and density: 293 homes,
155 dph, GIA 32,000m²
affordable, 54% private sale
Status: On site, Phase 1a completed
Awards: Part of winning submission for “Housing Architect of the Year Award 2013” Shortlisted for a Housing Design Award 2014 Shortlisted for a New London Award 2014
The first major project for the London Borough of Camden where they
have retained management control throughout all of the design and delivery
phases, aided by a proactive resident steering group determined to drive real
change forward and improve their community. A passionate and well organised
residents’ group with a really focused Local Authority regeneration team has
created a dynamic partnership committed to delivering neighbourhood
transformation and high quality new homes over a 5-6 year phased delivery
The proposals seek to rectify the mistakes of the
past and re-connect the neighbourhood with the surrounding area. The new
pedestrianised street opens up views to the Grade 1 Listed Church and
establishes a new public space for the local residents and wider community.
This helps to forge a new connection through the core of the development to the
neighbouring estates whilst marking St Martin’s church as a key focal point.
The residents requested generally low rise housing
and homes with new streets to replace the deck access. This could have led to
an un-ambitious, lowest common factor scheme, but the Camden Regeneration Team
and residents were ambitious and agreed to the initial ideas of a network of
new streets and medium density family housing at 3-5 storeys combined with
taller accents on key streets and places.
Communal and private entrances at street level encourage
activity within the public realm and a clear hierarchy of routes is achieved
through the scale of the buildings. Rooftop amenity space, recessed and
outboard balconies ensure open spaces at every level of the development.
The perimeter blocks look down upon beautifully landscaped gardens and play spaces which are shared by all residents. There is a considered balance between public, semi-private and private space across the development which helps foster interaction whilst providing privacy and helping the residents to take ownership and responsibility for amenity space.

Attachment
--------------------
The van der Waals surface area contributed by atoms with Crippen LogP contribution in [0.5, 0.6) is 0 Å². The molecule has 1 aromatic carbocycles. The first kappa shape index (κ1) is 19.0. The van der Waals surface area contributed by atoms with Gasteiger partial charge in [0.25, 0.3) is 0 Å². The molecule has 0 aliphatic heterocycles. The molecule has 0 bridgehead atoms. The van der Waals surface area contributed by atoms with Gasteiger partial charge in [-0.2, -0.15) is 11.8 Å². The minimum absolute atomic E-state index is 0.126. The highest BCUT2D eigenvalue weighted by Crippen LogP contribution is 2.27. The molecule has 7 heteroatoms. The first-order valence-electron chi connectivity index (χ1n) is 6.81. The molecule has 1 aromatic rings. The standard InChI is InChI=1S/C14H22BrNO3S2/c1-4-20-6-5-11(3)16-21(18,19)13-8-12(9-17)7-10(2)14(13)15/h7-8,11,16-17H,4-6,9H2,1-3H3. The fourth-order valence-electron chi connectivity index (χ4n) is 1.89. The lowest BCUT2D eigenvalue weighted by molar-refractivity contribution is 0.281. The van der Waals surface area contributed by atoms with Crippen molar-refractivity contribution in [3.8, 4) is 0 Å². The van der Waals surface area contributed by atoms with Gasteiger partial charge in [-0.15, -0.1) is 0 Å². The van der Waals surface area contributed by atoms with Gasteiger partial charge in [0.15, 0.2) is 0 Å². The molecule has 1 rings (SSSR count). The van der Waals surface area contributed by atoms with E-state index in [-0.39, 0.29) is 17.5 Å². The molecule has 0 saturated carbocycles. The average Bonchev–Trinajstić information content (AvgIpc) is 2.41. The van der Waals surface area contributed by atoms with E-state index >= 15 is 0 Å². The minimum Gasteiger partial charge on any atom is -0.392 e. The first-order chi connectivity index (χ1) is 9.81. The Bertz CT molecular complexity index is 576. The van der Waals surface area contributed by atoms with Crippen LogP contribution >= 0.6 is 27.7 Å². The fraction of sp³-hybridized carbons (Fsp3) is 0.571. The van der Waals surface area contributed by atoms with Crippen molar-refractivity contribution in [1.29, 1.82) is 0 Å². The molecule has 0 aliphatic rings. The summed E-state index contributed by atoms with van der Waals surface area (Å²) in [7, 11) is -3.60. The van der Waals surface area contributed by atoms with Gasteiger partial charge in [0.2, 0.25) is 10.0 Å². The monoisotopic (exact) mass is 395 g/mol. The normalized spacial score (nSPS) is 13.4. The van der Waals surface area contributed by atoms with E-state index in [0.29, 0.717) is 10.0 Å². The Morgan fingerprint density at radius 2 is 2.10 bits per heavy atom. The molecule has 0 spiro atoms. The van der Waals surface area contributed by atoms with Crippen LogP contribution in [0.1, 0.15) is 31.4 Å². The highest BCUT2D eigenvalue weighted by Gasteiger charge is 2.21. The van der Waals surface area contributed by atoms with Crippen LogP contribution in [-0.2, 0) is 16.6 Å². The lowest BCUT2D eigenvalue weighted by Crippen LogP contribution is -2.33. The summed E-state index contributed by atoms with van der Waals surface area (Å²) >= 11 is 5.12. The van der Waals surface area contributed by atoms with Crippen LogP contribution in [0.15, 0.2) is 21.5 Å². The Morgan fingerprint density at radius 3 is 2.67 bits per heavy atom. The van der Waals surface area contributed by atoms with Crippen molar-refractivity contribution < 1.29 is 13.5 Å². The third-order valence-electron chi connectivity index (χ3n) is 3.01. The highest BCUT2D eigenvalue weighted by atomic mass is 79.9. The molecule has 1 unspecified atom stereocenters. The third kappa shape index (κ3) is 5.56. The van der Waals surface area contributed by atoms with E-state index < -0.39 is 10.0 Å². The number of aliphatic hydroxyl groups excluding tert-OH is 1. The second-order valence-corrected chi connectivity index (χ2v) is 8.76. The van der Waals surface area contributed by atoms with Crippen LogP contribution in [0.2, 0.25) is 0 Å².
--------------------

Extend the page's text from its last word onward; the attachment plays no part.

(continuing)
Our design strategy utilises the street edges and maximises the site opportunities. Communal and private entrances at street level encourage activity within the public realm. The roof of the blocks are varied in use & profile. It was a clear concern for the local residents that the original Bacton Estate was not replaced with buildings of a similar architectural language. Noise was also a critical issue behind the strategy creating a buffer along the railway which will protect the internal spaces from the noise and vibration created by the train line.
The site deals with major constraints and de-canting issues, to the north is the Euston-North West high speed line so acoustics and environmental health issues are a major constraint on the first phase decant site. We are using CLT solid timber as the structural frame to achieve enhanced liveability and achieve close to Passive House standards of building fabric on a normal budget. The solid timber also assists in providing acoustic measures to minimise the disturbance of the railway line.
Our scheme is a contextual and modern expression of an urban family life with front gardens, communal squares, high quality brickwork and generous windows connecting into the wider Gospel Oak and Kentish Town area. There is a large amount of family housing arranged as town houses, maisonettes, all with front doors opening onto the new street network. From the feasibility stage the design team focused on achieving a higher density and delivering high quality spacious homes for the area whilst providing a suitable scale and ensuring the development responded well to the surrounding context. By utilizing the street edges and maximizing the site opportunities the team found a varied approach was the most suitable. This culminated in a scale of 3, 4 & 5 storeys across the development whilst providing taller accents of 7 + storeys on the corners where the site is less constrained.
The proposal contains a large range of home types and sizes ranging from 1 bedroom apartments through to 4 & 5 bedroom homes and family maisonettes. The scheme has been designed to be completely tenure blind with the tenures distributed across the neighbourhood, and blended in each phase and street scene. This has been achieved on a core by core basis and will help cross subsidise the affordable homes. The regeneration is near to cost neutral, the programme of medium density housing will provide cross subsidy market sale housing to help deliver the social rented and additional shared ownership housing at minimum cost to the council and the HCA.
Karakusevic Carson and Camden also presented a large and varied number of material samples from an early stage in the design process. This was imperative to help the residents visualize the proposals.
Material consultation continued past the planning stage with regular meetings with the TRA and Camden’s maintenance team to review all architectural specifications and identify suitable high quality and robust materials sufficient to withstand residential wear and tear. This extended to arranging factory and showroom visits for the TRA during detailed design to allow the residents to see the materials in situ.
Seven full consultation events took place prior to submission of the planning application with the local community. These were all well attended and addressed a large number of the existing residents, freeholders and local community. The design team has met with the TRA on over 50 occasions in the past three years to discuss every aspect of the scheme, often joined by local councillors and the local MP Frank Dobson.